Interest in blues has particularly increased since the early 1990s, coinciding with the
maturing of rock music and the rock generation, …, the rise in interest and availability of
world and ethnic music, and the challenge that rap has presented to rock and older styles
of African American popular music.
Evidently, the sounding of blues music has changed drastically since the 1920s. Music in general and blues music in particular have been stagnating for no less than two decades so far. Some extraordinary events are taking place in the world of music at the present time again. Still, the loss that the world of blues music encountered in the early 1980s was and remains to these days inestimable. Muddy Waters, Big Joe Williams, Roosevelt Sykes, and Sam Chatmon – each of those musicians has made an unprecedentedly notable contribution to the development of blues music.
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Chris King Robinson is a rising star of blues guitar music and a self-taught musician, whose channel on YouTube has already begun to draw the attention of professional musicians. Stevie Ray Vaughan, Jimmy Hendrix, Albert King, Buddy Guy, and Robert Clay are some of young Chris Robinson’s favorites. These happen to be the prominent guitarists that, according to Chris himself, inspired him to pursue blues guitar. Practice, Chris King Robinson claims, is a key to mastering the technique, understanding music, and feeling it. One may not be very well familiar with the theory of music, but practice is essential. It is not the tools that musician needs to sound better but rather the practice. By “gear trap”, young Chris Robinson means overuse of tools. Chris King Robinson’s case shows that aspiration for music is essential if a self-taught expert wants to become a renowned master.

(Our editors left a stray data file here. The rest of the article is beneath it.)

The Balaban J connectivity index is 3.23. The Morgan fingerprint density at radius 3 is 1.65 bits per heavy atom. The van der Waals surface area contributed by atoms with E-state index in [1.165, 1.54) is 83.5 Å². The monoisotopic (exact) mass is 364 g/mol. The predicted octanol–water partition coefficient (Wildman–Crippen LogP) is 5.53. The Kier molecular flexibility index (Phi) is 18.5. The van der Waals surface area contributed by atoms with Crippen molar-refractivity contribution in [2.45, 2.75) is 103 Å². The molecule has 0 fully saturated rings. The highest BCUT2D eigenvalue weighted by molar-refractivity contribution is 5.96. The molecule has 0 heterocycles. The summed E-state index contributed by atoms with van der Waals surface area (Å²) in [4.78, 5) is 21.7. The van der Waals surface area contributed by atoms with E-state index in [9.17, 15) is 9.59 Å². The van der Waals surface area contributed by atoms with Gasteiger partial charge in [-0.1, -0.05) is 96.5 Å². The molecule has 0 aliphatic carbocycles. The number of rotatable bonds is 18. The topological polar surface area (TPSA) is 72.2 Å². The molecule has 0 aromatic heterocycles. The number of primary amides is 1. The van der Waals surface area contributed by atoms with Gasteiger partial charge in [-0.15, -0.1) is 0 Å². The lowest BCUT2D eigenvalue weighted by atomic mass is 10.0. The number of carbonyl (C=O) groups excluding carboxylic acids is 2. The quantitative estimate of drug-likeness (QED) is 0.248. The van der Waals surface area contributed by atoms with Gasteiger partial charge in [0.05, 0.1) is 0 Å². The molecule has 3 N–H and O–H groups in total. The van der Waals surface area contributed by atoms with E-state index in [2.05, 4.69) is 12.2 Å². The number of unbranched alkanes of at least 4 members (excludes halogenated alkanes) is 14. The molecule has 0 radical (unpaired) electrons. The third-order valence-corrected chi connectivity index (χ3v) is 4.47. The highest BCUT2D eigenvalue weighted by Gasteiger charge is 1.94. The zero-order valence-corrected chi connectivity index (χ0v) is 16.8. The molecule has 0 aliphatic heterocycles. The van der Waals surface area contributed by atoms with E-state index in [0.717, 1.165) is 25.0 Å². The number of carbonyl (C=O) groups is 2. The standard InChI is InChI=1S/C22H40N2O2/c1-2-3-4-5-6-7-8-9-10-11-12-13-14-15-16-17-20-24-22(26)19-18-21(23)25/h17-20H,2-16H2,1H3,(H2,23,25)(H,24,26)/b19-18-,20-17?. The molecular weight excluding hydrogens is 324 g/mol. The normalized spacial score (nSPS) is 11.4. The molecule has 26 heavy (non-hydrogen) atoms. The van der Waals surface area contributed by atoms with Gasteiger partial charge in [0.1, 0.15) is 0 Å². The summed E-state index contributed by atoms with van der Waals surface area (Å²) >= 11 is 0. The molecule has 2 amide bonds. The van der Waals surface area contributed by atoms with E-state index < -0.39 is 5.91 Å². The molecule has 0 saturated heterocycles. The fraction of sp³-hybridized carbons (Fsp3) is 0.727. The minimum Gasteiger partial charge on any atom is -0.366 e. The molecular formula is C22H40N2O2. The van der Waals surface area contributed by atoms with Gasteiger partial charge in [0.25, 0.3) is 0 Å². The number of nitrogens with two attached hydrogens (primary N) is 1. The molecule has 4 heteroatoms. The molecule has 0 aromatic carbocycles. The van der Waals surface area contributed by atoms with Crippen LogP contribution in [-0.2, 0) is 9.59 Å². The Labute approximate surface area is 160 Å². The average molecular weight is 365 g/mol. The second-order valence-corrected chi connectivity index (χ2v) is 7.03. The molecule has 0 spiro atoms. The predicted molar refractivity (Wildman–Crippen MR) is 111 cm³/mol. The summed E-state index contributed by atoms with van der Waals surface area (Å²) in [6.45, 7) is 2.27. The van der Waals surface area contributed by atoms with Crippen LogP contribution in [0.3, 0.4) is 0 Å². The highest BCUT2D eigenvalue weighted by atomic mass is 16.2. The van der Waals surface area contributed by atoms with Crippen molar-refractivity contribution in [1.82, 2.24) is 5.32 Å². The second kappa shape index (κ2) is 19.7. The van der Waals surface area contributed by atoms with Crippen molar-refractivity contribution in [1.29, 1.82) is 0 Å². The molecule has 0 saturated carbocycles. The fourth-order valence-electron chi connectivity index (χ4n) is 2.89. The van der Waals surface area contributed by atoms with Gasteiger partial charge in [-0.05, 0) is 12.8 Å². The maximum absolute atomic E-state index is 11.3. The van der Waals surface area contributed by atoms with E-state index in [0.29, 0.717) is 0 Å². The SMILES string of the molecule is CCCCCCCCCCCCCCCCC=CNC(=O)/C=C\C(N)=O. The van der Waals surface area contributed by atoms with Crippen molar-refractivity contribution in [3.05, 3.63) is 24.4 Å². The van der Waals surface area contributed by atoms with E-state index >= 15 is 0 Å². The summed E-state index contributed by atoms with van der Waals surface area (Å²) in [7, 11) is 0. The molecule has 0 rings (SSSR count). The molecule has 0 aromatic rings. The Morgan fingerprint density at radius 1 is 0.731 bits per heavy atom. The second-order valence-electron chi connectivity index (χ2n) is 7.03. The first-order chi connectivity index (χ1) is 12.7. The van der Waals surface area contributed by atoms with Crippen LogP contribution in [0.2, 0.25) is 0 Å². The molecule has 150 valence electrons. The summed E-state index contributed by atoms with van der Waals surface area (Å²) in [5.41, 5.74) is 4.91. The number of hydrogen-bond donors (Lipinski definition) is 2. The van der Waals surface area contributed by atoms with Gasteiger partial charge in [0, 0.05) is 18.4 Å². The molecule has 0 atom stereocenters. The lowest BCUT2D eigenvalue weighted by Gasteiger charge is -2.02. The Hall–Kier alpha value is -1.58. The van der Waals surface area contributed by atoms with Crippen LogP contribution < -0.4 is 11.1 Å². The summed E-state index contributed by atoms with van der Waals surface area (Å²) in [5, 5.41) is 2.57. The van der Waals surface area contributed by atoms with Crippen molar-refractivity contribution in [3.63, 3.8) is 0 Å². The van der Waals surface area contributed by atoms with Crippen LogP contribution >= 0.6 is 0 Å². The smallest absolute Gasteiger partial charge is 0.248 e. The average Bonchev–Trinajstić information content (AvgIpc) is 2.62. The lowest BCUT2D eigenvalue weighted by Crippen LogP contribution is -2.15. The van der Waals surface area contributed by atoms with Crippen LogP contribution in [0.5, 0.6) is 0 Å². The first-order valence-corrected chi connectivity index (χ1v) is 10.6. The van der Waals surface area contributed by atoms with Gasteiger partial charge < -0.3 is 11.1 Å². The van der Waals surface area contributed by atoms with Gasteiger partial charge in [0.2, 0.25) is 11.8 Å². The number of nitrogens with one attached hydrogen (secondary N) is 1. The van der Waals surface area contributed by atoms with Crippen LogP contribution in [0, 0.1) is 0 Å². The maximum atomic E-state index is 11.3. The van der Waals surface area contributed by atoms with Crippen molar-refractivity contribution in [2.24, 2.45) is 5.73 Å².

Ethnomusiciological Question: The Ambiguities of Blues Music
Blues has proved to be one of the most controversial genres of music. On the one hand, blues is not just a genre of music. It is also a form of art, which means that it is also a lifestyle. Blues is shrouded in mystery, which is why there is no unambiguous approach to understanding the origin and mechanics of blues music. The African American community is the specific ethnic group that blues music is associated with. When attempting to analyze a blues piece, some scholars rely too much on the composer’s background, while others choose to leave that biographical constituent out of sight. Blues gives an insight numerous social, political, economic, religious, and cultural issues. At the same time, blues explores some of the peculiarities of interpersonal relationships. All things considered, studying blues music can be of use when it comes to social (namely ethnographic) research.
Taking all the aforementioned facts into consideration, it is possible to make the following conclusions. In the world of music, blues is a separate phenomenon. It combines formal / technical sophistication and simple lyrics. In addition, blues music shows possible disparity between the artist’s personality and the works they make. Evidently, there is some sort of connection between anthropology, sociology, ethnic and culture studies, and blues music. There is a lot of interesting information that blues music has to offer in terms of modern sociological researches. Blues music may potentially help the contemporaries understand how the systems created by men work. Apart from that, blues aesthetics has become an integral part of our cultural, ethical, and philosophical era. Even though blues music has lost its popularity, which occurred mainly due to commodification and commercialization, there are still people who position themselves as connoisseurs of blues music.